As a result, many of the dilemmas that confronted nineteenth-century policymakers are confronting their counterparts today. No one can deny that it is a waste of human and natural resources to prop up occupations that create unwanted or obsolete goods. Earlier generations had emigration as a release valve, and many people today, especially in Eastern and Southern Europe, are responding to poor local economic conditions in a similar fashion.
Internal migration into dynamic metropolitan hubs is still a possibility, especially for young people. But this kind of mobility – which is increasing in modern Europe, but not in the US – requires skills and initiative. In today’s world, workers must learn to embrace adaptability and flexibility, rather than succumb to resentment and misery.
The most important form of mobility is not physical; it is social or psychological.

Unfortunately, the US and most other industrialized countries, with their stultifying and rigid education systems, have failed to prepare people for this reality.

A Biased 2017 Forecast: Part II

By: The Burning Platform

In Part One of this article I discussed the failure of our brains to think rationally due to our biases and the relentless propaganda flogged by our Deep State ruling class. Viewing the future through the looking glass of the Fourth Turning keeps you focused on the three catalysts which will drive all events in 2017 and beyond. I've addressed my 2017 Debt forecast in Part One.

Now I will make some guesses about what might happen in 2017 related to Civic Decay and Global Disorder.

  Civic Decay Forecast
"Our comforting conviction that the world makes sense rests on a secure foundation: our almost unlimited ability to ignore our ignorance." - Daniel Kahneman, Thinking, Fast and Slow
Black Lives Matter and Vandals/Looting in Baltimore

The presidential election and its aftermath tell you everything you need to know about the level of civic decay overtaking this country. The country is as divided as it was after the election of Abraham Lincoln in 1860. There is virtually no common ground between liberals and conservatives. The pure hatred and contempt between the winners and losers in the recent election does not bode well for the country over the next four to eight years.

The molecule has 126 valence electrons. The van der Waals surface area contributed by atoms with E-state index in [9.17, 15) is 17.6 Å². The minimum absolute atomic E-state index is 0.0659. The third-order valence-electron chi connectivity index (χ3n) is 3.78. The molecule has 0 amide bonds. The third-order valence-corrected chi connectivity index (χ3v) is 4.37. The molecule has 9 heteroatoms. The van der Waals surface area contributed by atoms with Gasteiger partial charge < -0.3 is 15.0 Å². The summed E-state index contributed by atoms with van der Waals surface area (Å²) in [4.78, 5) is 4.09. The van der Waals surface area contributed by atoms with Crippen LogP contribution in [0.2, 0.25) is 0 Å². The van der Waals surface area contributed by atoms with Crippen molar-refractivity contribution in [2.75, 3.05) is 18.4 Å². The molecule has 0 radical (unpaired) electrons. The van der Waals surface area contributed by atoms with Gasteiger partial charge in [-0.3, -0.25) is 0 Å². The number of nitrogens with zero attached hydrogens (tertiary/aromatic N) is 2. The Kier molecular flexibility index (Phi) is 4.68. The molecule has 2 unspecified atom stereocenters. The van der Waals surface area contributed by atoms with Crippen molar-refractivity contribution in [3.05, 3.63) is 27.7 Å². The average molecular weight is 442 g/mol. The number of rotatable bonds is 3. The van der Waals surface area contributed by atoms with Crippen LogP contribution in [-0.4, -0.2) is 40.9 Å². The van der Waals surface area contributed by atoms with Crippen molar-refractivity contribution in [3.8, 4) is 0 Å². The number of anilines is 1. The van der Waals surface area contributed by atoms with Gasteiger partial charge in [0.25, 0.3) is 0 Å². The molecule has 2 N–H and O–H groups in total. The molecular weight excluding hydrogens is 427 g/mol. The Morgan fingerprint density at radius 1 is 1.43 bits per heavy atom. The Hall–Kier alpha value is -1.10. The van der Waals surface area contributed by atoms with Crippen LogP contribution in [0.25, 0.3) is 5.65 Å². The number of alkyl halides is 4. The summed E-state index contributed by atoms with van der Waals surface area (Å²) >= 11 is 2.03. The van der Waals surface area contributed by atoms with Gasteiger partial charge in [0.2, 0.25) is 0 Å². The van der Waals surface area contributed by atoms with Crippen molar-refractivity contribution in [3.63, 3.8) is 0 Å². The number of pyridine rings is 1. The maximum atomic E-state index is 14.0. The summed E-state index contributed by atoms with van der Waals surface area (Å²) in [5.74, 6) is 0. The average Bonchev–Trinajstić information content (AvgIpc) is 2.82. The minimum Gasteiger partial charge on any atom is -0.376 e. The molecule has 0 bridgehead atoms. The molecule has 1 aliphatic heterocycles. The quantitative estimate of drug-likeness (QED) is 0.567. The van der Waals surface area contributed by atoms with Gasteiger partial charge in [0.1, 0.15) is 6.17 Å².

The social fabric of the country has been torn asunder. The Clinton supporters believe anyone not on their side is deplorable, racist, misogynist, and fans of Hitler. Trump supporters believe anyone not on their side is low IQ, Muslim loving, deceitful, math challenged, and fans of a criminal. The gulf between the two sides is unbridgeable.
Barack Obama, the well-dressed, polished, articulate, empty suit, who has occupied the White House for the last eight years serving as the front man for the Deep State, has done more to destroy race relations and sense of community than any president in history. His divisive rhetoric and actions over the last eight years created the atmosphere for the acrimonious election and the violent protests that followed.
His failure to quell the Soros funded Black Lives Matter terrorist organization has resulted in the slaughter of police across the country. Meanwhile, his hometown of Chicago has seen 800 homicides and over 4,400 shootings in 2016 - with over 90% blacks killing blacks. His legacy is one of complete and utter failure, but his hubris knows no bounds, and he actually believes his eight year reign of error was a resounding success. Facts be damned.

Costs and Participation

"A person who has not made peace with his losses is likely to accept gambles that would be unacceptable to him otherwise." - Daniel Kahneman, Thinking, Fast and Slow
Obama fears his legacy will go up in flames. When you govern through executive orders, bypassing Congress, and flaunting the Constitution, your actions can be overturned with the stroke of a pen. When your crowning achievement - Obamacare - is derided by virtually everyone in the country as an epic failure and will be repealed and replaced in short order, you realize your entire presidency was a sham and a national disgrace.
Obama is flailing about in his final weeks desperately trying to keep the attention focused upon him. He is gambling with the lives of his countrymen by doing everything in his power to provoke World War III with Russia and to inflame the Middle East with his UN engineered snub of Israel. Obama doesn't like to lose and he is acting like a churlish spoiled brat as his time runs out. He has become a laughingstock around the world. He will fan the flames of discontent in this country until he is ushered out of the White House.
Here are a few suppositions about what will happen next:
  • Obama trying to sow discord between the U.S. and Russia will fail, as Trump and Putin will meet and find common ground in the Middle East, the Ukraine, and Turkey. Republican neo-cons like McCain and Graham will be outraged. Liberal warmongers who once protested Bush's wars will also be outraged. The mainstream media will continue to try and fan the flames of war.